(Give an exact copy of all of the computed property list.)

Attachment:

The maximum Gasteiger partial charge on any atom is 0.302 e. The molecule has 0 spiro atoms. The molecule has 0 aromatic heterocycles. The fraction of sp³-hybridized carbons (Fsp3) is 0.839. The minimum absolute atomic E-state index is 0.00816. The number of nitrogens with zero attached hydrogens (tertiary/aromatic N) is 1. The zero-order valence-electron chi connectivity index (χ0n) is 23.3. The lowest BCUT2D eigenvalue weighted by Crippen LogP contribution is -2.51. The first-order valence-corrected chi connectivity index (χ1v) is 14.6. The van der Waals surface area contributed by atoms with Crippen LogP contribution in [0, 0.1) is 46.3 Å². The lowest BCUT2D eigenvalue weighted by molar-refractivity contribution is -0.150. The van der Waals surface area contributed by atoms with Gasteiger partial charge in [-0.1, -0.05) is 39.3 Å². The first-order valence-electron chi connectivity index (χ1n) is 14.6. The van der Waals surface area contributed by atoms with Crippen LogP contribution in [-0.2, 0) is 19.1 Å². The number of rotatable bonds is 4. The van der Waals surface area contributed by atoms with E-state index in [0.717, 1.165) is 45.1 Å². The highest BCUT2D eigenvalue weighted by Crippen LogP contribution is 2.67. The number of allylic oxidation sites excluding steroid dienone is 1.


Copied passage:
The maximum Gasteiger partial charge on any atom is 0.302 e. The molecule has 0 spiro atoms. The molecule has 0 aromatic heterocycles. The fraction of sp³-hybridized carbons (Fsp3) is 0.839. The minimum absolute atomic E-state index is 0.00816. The number of nitrogens with zero attached hydrogens (tertiary/aromatic N) is 1. The zero-order valence-electron chi connectivity index (χ0n) is 23.3. The lowest BCUT2D eigenvalue weighted by Crippen LogP contribution is -2.51. The first-order valence-corrected chi connectivity index (χ1v) is 14.6. The van der Waals surface area contributed by atoms with Crippen LogP contribution in [0, 0.1) is 46.3 Å². The lowest BCUT2D eigenvalue weighted by molar-refractivity contribution is -0.150. The van der Waals surface area contributed by atoms with Gasteiger partial charge in [-0.1, -0.05) is 39.3 Å². The first-order valence-electron chi connectivity index (χ1n) is 14.6. The van der Waals surface area contributed by atoms with Crippen LogP contribution in [-0.2, 0) is 19.1 Å². The number of rotatable bonds is 4. The van der Waals surface area contributed by atoms with E-state index in [0.717, 1.165) is 45.1 Å². The highest BCUT2D eigenvalue weighted by Crippen LogP contribution is 2.67. The number of allylic oxidation sites excluding steroid dienone is 1.